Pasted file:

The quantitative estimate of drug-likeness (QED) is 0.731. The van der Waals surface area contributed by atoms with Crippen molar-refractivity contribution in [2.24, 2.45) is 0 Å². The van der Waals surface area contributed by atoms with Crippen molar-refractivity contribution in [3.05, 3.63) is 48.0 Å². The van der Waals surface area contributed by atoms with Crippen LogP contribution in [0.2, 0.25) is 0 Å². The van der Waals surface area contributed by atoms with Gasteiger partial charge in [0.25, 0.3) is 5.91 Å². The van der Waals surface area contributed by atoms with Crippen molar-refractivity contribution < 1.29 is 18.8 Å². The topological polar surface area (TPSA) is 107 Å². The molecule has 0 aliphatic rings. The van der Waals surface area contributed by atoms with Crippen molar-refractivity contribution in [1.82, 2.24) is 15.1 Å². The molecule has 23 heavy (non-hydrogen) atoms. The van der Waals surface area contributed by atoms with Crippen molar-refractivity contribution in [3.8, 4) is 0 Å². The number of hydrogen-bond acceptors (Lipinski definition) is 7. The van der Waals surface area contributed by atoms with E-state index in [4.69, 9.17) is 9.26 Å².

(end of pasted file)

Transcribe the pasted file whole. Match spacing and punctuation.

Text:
The quantitative estimate of drug-likeness (QED) is 0.731. The van der Waals surface area contributed by atoms with Crippen molar-refractivity contribution in [2.24, 2.45) is 0 Å². The van der Waals surface area contributed by atoms with Crippen molar-refractivity contribution in [3.05, 3.63) is 48.0 Å². The van der Waals surface area contributed by atoms with Crippen LogP contribution in [0.2, 0.25) is 0 Å². The van der Waals surface area contributed by atoms with Gasteiger partial charge in [0.25, 0.3) is 5.91 Å². The van der Waals surface area contributed by atoms with Crippen molar-refractivity contribution < 1.29 is 18.8 Å². The topological polar surface area (TPSA) is 107 Å². The molecule has 0 aliphatic rings. The van der Waals surface area contributed by atoms with Crippen molar-refractivity contribution in [1.82, 2.24) is 15.1 Å². The molecule has 23 heavy (non-hydrogen) atoms. The van der Waals surface area contributed by atoms with Crippen molar-refractivity contribution in [3.8, 4) is 0 Å². The number of hydrogen-bond acceptors (Lipinski definition) is 7. The van der Waals surface area contributed by atoms with E-state index in [4.69, 9.17) is 9.26 Å².